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I am attempting to make a voltage regulator. When I make the circuit below but without anything to the left of the dotted line I get the expected voltage; however when I make the full circuit the voltage is much lower than expected. Also the led is a bright for about a quarter second then dims, I can only assume that the voltage across the led is initially as expected but then drops to 2.7v (assume as I cannot get the multimeter ready in time to test initial voltage).

Can someone please help me understand why this voltage drop occurs?

Many thanks.

schematic1

edit: I realise I have drawn the battery upside down.

edit2: the purpose of the left hand side is to ensure there is enough voltage available to split it into two 4.5v outputs (9v required)

edit3: typical input voltage is between 9 and 12 volts.

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  • \$\begingroup\$ What is the purpose of the stuff to the left of the dotted line? What is the Zener supposed to do in that position? \$\endgroup\$ Apr 4, 2020 at 10:54
  • \$\begingroup\$ I think you need to swap the zener and resistor in the thing on the far left... also your battery is either backwards or you've just drawn it backwards. \$\endgroup\$
    – Hearth
    Apr 4, 2020 at 10:58
  • \$\begingroup\$ if voltage below 9v then block all flow \$\endgroup\$
    – MrOtto
    Apr 4, 2020 at 10:58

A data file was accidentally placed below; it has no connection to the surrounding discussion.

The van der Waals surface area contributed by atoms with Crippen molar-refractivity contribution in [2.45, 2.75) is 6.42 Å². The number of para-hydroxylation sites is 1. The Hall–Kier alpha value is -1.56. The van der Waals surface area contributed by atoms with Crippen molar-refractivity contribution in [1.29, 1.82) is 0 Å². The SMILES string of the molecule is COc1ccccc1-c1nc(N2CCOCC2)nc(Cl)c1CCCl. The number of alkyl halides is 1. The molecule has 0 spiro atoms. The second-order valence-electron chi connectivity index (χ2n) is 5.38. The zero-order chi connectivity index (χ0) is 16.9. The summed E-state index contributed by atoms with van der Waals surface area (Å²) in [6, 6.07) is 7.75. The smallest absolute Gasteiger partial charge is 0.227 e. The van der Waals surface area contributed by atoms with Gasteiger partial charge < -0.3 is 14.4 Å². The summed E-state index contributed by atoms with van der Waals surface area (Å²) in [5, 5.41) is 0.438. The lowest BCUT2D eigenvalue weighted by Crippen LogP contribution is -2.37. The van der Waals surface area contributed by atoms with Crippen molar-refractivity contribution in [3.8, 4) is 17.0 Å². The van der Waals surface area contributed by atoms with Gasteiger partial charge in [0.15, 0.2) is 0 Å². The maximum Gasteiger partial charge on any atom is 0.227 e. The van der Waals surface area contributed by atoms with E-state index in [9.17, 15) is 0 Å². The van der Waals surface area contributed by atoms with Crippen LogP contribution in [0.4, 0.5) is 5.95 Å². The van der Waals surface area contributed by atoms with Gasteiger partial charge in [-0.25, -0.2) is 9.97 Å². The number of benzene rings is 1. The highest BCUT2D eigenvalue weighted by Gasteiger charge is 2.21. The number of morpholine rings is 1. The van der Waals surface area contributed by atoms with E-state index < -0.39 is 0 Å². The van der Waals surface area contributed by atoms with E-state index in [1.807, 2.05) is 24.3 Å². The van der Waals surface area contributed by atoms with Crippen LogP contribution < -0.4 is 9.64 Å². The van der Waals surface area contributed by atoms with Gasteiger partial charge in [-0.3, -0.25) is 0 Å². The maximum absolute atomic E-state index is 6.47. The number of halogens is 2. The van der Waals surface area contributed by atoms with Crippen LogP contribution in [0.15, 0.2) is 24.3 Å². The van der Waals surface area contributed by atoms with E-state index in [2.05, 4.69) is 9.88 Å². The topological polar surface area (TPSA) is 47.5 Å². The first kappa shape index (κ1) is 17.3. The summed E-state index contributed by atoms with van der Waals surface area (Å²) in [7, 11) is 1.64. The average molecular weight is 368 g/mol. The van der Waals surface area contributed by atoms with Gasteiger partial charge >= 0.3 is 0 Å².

• \$\begingroup\$ IMO, you should use feedback from output to regulate it, not from source. \$\endgroup\$ Apr 4, 2020 at 10:58
  • \$\begingroup\$ top of the battery is +, sorry if i got it wrong \$\endgroup\$
    – MrOtto
    Apr 4, 2020 at 10:58

1 Answer 1

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The circuit to the left of the dotted line drops approximately 7.7 volts across the transistor. Note that, because of the zener diode, the voltage at the base of the transistor is going to be approximately 7.1 volts less than the input voltage. The output voltage then is a further diode drop of about 0.6 volts less than this, because of the base-emitter diode. So with 9 V input, you'll be seeing about 1.3 V output from that part of the circuit.

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  • \$\begingroup\$ thanks for your answer. \$\endgroup\$
    – MrOtto
    Apr 4, 2020 at 11:17

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